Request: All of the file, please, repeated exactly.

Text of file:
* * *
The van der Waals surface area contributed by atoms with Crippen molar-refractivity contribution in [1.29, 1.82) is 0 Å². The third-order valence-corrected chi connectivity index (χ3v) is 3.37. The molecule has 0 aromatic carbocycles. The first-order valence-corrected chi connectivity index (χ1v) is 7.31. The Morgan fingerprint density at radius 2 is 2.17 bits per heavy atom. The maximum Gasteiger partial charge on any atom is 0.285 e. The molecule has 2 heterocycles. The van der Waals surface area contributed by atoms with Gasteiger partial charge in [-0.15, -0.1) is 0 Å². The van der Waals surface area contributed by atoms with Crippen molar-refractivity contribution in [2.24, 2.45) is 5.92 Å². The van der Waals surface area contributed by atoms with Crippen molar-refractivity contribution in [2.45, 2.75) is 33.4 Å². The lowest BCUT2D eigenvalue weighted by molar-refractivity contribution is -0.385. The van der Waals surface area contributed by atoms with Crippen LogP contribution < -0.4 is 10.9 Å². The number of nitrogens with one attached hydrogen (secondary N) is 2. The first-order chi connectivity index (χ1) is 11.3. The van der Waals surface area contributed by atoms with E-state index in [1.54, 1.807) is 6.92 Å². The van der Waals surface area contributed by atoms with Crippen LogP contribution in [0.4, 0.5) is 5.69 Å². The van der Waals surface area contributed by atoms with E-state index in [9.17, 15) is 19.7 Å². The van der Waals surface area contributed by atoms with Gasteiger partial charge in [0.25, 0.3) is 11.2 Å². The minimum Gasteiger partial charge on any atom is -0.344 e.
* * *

The van der Waals surface area contributed by atoms with Crippen molar-refractivity contribution in [1.29, 1.82) is 0 Å². The third-order valence-corrected chi connectivity index (χ3v) is 3.37. The molecule has 0 aromatic carbocycles. The first-order valence-corrected chi connectivity index (χ1v) is 7.31. The Morgan fingerprint density at radius 2 is 2.17 bits per heavy atom. The maximum Gasteiger partial charge on any atom is 0.285 e. The molecule has 2 heterocycles. The van der Waals surface area contributed by atoms with Gasteiger partial charge in [-0.15, -0.1) is 0 Å². The van der Waals surface area contributed by atoms with Crippen molar-refractivity contribution in [2.24, 2.45) is 5.92 Å². The van der Waals surface area contributed by atoms with Crippen molar-refractivity contribution in [2.45, 2.75) is 33.4 Å². The lowest BCUT2D eigenvalue weighted by molar-refractivity contribution is -0.385. The van der Waals surface area contributed by atoms with Crippen LogP contribution < -0.4 is 10.9 Å². The number of nitrogens with one attached hydrogen (secondary N) is 2. The first-order chi connectivity index (χ1) is 11.3. The van der Waals surface area contributed by atoms with E-state index in [1.54, 1.807) is 6.92 Å². The van der Waals surface area contributed by atoms with Crippen LogP contribution in [0.4, 0.5) is 5.69 Å². The van der Waals surface area contributed by atoms with E-state index in [9.17, 15) is 19.7 Å². The van der Waals surface area contributed by atoms with Gasteiger partial charge in [0.25, 0.3) is 11.2 Å². The minimum Gasteiger partial charge on any atom is -0.344 e.